Glare can come from all sorts of sources. From lowlight in the spring to the reflection of light on wet roads, reflections off windows and even from objects in your car that catch the light.

But particularly during winter, a host of conditions in darker, wetter weather can combine to create glare at any time of day causing temporary blindness – and that can be difficult whilst driving.

Why is glare dangerous?

Glare causes our pupils to try to rapidly constrict (get smaller) to adapt to the light source, which is what produces the temporary blindness associated with glare.

At night, our pupils are already dilated to adapt to low light. This means our eyes have to work harder to constrict the pupils when faced with bright headlights and street lighting. And problems with glare can also worsen with age as our ability to adapt to light and dark situations slows down.

The danger comes in those moments when you can’t see or when one part of the road is thrown into dark shadows while the rest is flooded in light. What’s more, even if you aren’t affected by the glare, other drivers might be more susceptible to it, so it’s always important to keep the possibility of glare in mind whilst driving — whether it’s day or night.

Speak to an optometrist at Specsavers in Cornwall

Fortunately, if glare is impacting your ability to drive safely, then there are specific anti-glare driving lenses you can get for your glasses, as well as some lens treatments for glasses that can help.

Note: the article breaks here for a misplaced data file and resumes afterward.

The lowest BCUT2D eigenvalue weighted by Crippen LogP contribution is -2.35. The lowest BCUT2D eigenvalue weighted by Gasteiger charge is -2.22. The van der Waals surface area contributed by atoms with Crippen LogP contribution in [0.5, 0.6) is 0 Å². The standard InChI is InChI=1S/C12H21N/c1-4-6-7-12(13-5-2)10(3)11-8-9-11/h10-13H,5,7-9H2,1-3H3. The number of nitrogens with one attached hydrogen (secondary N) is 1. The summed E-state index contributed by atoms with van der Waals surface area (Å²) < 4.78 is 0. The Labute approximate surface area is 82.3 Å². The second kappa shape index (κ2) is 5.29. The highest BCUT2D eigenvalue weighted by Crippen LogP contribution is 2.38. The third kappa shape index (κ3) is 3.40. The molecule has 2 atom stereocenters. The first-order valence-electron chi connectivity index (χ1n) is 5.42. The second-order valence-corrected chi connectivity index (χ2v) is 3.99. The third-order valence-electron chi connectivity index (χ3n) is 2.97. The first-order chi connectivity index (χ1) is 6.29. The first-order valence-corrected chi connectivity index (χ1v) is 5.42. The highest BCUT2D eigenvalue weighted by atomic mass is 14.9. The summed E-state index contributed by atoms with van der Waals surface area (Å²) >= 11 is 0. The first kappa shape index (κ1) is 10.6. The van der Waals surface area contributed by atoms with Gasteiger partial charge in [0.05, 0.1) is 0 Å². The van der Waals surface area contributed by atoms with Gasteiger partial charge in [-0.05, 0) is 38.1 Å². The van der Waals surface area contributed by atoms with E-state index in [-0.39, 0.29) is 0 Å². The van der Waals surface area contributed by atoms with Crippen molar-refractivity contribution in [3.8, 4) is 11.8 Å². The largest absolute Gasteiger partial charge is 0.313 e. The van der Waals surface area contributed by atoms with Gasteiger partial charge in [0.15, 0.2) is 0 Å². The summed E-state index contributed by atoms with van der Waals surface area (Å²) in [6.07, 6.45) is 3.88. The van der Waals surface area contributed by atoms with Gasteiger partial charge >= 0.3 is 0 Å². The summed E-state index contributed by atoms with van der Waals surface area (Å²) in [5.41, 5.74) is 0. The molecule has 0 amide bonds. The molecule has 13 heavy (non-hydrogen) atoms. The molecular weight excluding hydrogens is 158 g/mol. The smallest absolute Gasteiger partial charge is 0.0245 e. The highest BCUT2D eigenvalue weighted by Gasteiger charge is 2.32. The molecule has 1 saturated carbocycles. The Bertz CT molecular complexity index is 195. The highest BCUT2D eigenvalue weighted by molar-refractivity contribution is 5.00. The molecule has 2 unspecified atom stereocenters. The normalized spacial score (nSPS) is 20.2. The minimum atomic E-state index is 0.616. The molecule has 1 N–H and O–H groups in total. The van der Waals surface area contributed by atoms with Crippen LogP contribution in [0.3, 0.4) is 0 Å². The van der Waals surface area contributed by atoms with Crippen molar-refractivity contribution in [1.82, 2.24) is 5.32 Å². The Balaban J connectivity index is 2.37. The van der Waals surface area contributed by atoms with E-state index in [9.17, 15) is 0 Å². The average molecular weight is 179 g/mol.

If you’re driving in daylight, polarised lenses might be a good option as they eliminate glare from horizontal surfaces such as roads, water and snow. They also offer 100% UV protection, improve contrast and help ease the strain on your eyes so they are particularly good for driving in bright conditions.

If you already wear varifocals or use two pairs of glasses, one for distance and one for close up, then SuperDrive varifocal lenses with UltraClear SuperClean Smart treatment, designed to reduce reflections and dazzle typically caused by the wavelengths of light emitted from headlights and street lighting, could help.

Tinted lenses or our Reactions photochromic lenses — which react by darkening when the light is bright — may also be helpful.

For more information on what’s best for you, pop into your local store.

Find your local store

Back to News